The power adapter comes with interchangeable UK and EU electrical plugs, and plugs in to both the battery charging dock and the display case.

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There are two batteries which come shipped in X-Wing cockpits. These were perhaps one of the biggest highlights of the experience. Having a battery port that was naturally part of the ship's design, and that slots in and out so easily is great. 

Other parts that ship with the drone include the propellers, including eight spares, a propeller removal tool, spare screws and the protection cage which stops the propellers from being damaged and/or taking someone's eye out. 

X-Wing Drone preview: Do the wings fold open?

In the Star Wars movies, the X-Wing fighter gets its name from the fact that it can open its wings in to a wide "X" shape. Its name pretty much tells you that. Sadly, the wings on the drone are fixed in position, so they can't open. That was more than likely a necessity to make such a small drone possible.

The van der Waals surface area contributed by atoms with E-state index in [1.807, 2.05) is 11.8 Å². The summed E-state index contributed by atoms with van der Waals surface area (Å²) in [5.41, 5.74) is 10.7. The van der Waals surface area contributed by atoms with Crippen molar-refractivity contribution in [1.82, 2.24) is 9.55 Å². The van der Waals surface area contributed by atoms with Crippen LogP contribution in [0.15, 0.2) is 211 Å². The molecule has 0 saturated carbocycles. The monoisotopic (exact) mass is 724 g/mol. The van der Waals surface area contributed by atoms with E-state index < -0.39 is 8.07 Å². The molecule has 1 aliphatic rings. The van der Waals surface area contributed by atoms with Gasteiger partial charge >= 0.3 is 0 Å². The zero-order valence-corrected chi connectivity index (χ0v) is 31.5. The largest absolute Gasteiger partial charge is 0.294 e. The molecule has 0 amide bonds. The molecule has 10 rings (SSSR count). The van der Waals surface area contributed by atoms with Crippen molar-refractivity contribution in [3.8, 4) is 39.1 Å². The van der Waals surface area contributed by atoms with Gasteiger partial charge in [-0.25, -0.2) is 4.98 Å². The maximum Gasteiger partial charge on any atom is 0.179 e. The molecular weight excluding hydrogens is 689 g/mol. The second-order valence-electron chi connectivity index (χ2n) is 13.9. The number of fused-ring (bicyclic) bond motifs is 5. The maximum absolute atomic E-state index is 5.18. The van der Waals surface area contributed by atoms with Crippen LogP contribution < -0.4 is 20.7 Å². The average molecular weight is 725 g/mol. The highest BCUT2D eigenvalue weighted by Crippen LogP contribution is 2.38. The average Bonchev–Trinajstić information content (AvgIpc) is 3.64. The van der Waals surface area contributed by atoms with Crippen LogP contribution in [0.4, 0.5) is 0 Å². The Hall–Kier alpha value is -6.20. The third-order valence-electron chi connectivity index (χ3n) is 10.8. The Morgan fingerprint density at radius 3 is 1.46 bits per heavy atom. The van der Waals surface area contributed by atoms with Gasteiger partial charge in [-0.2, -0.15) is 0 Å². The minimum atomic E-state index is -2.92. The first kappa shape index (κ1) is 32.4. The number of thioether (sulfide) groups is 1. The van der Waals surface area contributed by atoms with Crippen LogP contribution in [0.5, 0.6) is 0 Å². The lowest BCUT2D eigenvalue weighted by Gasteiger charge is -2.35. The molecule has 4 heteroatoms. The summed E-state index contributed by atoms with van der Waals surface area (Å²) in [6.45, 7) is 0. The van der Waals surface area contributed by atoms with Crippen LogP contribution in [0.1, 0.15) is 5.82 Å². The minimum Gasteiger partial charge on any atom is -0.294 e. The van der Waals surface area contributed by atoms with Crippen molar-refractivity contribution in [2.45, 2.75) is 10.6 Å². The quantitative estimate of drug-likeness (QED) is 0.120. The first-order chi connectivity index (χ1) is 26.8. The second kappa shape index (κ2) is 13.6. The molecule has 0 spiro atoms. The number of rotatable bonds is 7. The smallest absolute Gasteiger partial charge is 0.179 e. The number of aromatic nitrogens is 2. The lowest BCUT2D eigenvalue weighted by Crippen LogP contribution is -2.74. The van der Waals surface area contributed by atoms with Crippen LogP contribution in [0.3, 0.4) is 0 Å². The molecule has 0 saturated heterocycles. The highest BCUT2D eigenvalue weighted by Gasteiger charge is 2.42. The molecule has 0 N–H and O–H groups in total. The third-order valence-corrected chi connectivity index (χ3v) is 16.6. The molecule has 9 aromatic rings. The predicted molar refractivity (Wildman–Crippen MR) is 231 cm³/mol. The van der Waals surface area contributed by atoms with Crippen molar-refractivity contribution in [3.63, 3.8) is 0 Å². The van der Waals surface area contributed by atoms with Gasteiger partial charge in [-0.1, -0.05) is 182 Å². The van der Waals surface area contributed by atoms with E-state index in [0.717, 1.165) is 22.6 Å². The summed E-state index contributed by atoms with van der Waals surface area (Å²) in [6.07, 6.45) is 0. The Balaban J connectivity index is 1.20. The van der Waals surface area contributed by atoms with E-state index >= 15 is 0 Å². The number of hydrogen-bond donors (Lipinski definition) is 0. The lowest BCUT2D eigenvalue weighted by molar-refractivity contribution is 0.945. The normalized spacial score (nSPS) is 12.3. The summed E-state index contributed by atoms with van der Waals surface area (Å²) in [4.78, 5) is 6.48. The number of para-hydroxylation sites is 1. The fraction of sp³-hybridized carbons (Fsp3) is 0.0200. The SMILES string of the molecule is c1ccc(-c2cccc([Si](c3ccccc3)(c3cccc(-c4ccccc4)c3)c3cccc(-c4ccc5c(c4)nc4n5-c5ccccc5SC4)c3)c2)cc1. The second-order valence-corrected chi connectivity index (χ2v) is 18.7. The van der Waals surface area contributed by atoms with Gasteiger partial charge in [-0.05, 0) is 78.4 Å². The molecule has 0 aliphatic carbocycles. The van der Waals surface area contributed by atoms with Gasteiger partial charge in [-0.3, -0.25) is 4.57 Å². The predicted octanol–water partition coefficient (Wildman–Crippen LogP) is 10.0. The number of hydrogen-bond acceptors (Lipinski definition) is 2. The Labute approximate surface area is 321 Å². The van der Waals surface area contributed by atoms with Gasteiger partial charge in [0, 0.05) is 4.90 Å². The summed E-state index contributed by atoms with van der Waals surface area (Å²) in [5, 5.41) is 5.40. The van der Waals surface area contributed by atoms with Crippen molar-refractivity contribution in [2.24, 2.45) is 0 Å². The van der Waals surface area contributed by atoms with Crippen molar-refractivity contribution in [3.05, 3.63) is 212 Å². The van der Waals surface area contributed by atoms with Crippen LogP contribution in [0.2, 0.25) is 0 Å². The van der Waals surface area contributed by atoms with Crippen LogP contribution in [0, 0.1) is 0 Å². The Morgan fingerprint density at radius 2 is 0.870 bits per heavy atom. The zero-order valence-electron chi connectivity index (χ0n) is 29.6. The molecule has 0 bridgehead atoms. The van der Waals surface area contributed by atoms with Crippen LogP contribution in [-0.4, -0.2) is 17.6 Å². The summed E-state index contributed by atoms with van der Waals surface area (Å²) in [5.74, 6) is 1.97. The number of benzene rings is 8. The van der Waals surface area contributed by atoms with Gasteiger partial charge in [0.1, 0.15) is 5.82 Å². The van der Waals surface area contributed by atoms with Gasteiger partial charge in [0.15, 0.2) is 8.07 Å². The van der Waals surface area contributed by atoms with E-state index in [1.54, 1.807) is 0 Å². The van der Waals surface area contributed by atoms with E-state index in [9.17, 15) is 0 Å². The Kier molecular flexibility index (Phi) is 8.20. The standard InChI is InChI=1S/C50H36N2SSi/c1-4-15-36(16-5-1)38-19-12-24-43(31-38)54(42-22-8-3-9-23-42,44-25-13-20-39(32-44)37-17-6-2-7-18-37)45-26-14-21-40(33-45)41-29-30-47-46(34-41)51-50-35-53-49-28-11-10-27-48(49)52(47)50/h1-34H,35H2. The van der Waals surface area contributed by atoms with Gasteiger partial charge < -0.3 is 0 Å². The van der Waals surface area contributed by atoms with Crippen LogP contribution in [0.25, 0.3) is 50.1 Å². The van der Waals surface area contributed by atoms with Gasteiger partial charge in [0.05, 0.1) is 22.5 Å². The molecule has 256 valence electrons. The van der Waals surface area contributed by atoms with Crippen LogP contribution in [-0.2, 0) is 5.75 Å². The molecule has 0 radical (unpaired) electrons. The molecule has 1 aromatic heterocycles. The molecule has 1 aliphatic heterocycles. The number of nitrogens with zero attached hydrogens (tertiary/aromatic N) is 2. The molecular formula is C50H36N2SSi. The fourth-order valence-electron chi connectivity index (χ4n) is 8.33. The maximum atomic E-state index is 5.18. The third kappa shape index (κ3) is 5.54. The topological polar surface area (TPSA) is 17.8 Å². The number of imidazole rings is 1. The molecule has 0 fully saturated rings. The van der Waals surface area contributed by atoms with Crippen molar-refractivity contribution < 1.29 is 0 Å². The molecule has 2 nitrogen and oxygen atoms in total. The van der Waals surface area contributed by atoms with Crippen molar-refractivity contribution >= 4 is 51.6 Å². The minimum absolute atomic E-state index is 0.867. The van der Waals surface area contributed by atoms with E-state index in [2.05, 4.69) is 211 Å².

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The entire drone feels mostly hollow, and made from plastic, then painted to make it look like one of the original T65 X-Wing fighters. In fact, it's even got a finish that makes it appear slightly battle-worn. 

Perhaps the only part that doesn't look authentic is the pair of arms sticking out from near the front of the cockpit. Of course, these are needed for the front propellers, but do look very strange on an X-Wing.